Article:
In Wisconsin, Tim Michels, a Republican running for governor, promised activists that he would never “flip-flop” on his support for an 1849 law that bans abortion except when a woman’s life is threatened. Less than three weeks later, he changed his stance.
In the Phoenix suburbs, staffers whisked away Juan Ciscomani, a Republican House candidate, citing an urgent text, after he was asked by a voter whether he supported abortion bans.
And in New Hampshire, Don Bolduc, the Republican running for Senate, described abortion as a distraction from the “really important issues.”
In races across the nation, Republican candidates are waffling on their abortion positions, denying past behavior or simply trying to avoid a topic that has long been a bedrock principle of American conservatism. Less than a month before the midterm elections on Nov. 8, the party lacks a unified policy on abortion, unable to broadly adopt a consistent response in the 3 1/2 months since the Supreme Court overturned Roe v. Wade.
Republican positioning on abortion drew renewed attention last week, when Herschel Walker, the party’s Senate nominee in Georgia, was accused by an ex-girlfriend of paying for one abortion and unsuccessfully urging her to get a second one. Walker takes a hard-line stance against the procedure, supporting abortion bans with no exceptions for rape, incest or to save the life of the mother.
For decades, Republicans pushed to overturn federal abortion rights, viewing the issue as an easy rallying cry to identify with a culturally conservative base. Focusing on the country’s highest court allowed them to largely avoid difficult, life-or-death issues — life-threatening pregnancy complications, exceptions for child rape, diagnoses of rare and fatal conditions in fetuses. And given that few voters fully believed Roe would be overturned, they were rarely pressed on the specifics of their views.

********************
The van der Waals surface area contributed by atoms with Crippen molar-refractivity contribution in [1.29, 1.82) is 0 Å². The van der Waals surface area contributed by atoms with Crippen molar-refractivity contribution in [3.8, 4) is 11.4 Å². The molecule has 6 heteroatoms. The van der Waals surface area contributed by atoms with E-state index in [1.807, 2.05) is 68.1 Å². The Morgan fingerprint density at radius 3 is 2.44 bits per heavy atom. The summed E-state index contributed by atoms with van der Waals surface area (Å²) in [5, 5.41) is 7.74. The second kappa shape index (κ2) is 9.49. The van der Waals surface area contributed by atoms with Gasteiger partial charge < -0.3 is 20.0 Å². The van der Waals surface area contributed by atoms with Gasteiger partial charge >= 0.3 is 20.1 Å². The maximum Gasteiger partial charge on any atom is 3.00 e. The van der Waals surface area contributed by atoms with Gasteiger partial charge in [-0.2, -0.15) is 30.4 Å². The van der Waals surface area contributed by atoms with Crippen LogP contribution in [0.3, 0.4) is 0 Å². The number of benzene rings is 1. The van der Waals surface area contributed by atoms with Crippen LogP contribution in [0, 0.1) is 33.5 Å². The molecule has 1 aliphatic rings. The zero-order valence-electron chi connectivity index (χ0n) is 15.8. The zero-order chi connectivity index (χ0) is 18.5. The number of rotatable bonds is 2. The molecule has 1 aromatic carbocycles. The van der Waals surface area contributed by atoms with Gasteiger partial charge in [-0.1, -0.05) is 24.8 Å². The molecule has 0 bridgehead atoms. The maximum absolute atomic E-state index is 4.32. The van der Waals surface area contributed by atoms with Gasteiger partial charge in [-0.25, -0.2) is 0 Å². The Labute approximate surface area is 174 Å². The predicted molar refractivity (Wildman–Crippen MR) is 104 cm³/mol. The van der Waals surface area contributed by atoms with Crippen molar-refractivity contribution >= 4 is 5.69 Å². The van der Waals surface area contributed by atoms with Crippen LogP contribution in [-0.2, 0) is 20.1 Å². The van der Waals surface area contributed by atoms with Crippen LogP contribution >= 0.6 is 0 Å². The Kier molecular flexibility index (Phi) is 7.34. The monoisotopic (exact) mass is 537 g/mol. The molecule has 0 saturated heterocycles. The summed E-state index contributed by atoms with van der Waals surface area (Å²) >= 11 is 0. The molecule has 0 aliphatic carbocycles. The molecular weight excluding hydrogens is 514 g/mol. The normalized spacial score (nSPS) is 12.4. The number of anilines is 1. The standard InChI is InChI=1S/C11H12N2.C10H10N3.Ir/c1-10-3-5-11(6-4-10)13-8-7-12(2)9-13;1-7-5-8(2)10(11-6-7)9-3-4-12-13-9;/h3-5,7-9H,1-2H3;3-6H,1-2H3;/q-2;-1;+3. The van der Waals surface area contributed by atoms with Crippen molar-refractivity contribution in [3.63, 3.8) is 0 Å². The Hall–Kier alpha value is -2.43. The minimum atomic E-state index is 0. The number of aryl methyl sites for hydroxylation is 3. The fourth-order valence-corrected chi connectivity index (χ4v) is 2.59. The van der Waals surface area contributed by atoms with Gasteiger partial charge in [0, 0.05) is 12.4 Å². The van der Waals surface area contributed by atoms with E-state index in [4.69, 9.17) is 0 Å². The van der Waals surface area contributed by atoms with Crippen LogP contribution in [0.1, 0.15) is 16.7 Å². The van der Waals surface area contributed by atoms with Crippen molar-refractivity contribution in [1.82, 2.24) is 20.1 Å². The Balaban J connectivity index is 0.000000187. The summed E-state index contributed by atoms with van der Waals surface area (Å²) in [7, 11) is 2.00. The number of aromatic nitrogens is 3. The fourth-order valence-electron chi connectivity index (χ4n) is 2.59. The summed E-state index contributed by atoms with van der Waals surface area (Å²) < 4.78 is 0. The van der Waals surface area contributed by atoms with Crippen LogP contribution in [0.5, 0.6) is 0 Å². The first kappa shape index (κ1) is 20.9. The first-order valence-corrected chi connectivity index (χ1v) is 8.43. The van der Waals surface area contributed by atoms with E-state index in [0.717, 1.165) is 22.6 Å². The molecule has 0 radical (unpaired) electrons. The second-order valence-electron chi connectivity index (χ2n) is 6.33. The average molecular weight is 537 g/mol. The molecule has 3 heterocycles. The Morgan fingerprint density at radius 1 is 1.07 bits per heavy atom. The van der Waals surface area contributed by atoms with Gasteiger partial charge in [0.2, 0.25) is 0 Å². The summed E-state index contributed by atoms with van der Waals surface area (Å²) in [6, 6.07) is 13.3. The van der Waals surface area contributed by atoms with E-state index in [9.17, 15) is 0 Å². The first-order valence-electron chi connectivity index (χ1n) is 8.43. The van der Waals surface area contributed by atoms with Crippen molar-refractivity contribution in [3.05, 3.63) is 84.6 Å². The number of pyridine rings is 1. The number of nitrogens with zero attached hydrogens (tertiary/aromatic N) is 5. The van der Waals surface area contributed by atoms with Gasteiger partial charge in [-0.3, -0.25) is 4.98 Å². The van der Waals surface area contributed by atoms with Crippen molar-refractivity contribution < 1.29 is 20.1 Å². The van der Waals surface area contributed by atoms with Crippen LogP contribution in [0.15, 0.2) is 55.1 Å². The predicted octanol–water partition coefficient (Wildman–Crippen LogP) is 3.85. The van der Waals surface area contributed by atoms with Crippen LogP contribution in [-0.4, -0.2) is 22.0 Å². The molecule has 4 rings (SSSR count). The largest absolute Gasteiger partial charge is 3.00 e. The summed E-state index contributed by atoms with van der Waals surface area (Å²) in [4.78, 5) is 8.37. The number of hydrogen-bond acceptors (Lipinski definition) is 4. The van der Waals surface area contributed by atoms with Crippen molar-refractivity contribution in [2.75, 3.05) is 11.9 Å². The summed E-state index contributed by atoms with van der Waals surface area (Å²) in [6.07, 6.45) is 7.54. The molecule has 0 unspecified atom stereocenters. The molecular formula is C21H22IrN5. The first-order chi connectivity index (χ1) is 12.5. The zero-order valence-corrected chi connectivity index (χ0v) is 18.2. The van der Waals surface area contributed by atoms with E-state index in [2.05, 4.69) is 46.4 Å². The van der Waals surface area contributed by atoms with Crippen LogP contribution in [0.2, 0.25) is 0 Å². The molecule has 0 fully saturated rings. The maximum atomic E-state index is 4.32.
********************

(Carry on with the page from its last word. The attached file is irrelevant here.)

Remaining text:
The court ruled in June that each state can formulate its own abortion policy, exactly what small-government conservatives had long wanted. But it had another consequence, plunging the party into months of politically toxic debates.
“You hear some of these Republican state legislators, and it’s like, for the first time they are thinking about this and realize that this is a complicated issue with lots and lots of circumstances that are not black and white,” said Christine Matthews, a pollster who has worked for Republicans. “A lot of these male legislators are realizing, ‘Oh, this is really hard to legislate.’”
To escape some of those difficult questions, many Republican candidates have been trying to avoid the debate altogether. For weeks, some Republicans have been erasing sections about abortion from their websites, changing their positions on state bans and trying to refocus the national conversation on inflation, crime and the country’s southern border.
“I do believe it’s caught them slightly off guard with just how bad an issue this is for them,” said Sarah Longwell, an anti-Trump Republican strategist who leads focus groups. “The party has opted for changing the conversation entirely because abortion is just bad terrain for them.”
Some party leaders and strategists have urged candidates to adopt poll-tested positions popular with large swaths of independent voters: No restrictions on contraception, no bans before about 15 weeks and including exceptions for rape, incest and life of the mother. But those policies are a compromise position, falling short of the long-held goal of the party’s socially conservative wing to end all abortions. They also clash with some of the past language and positions of Republican candidates.
That has left candidates, particularly those in purple states, caught between the more moderate views of independent voters and a conservative base that views the court’s ruling as the beginning of restrictions, not the end. Now, many of the party’s candidates in the most competitive contests are racing to recast their positions.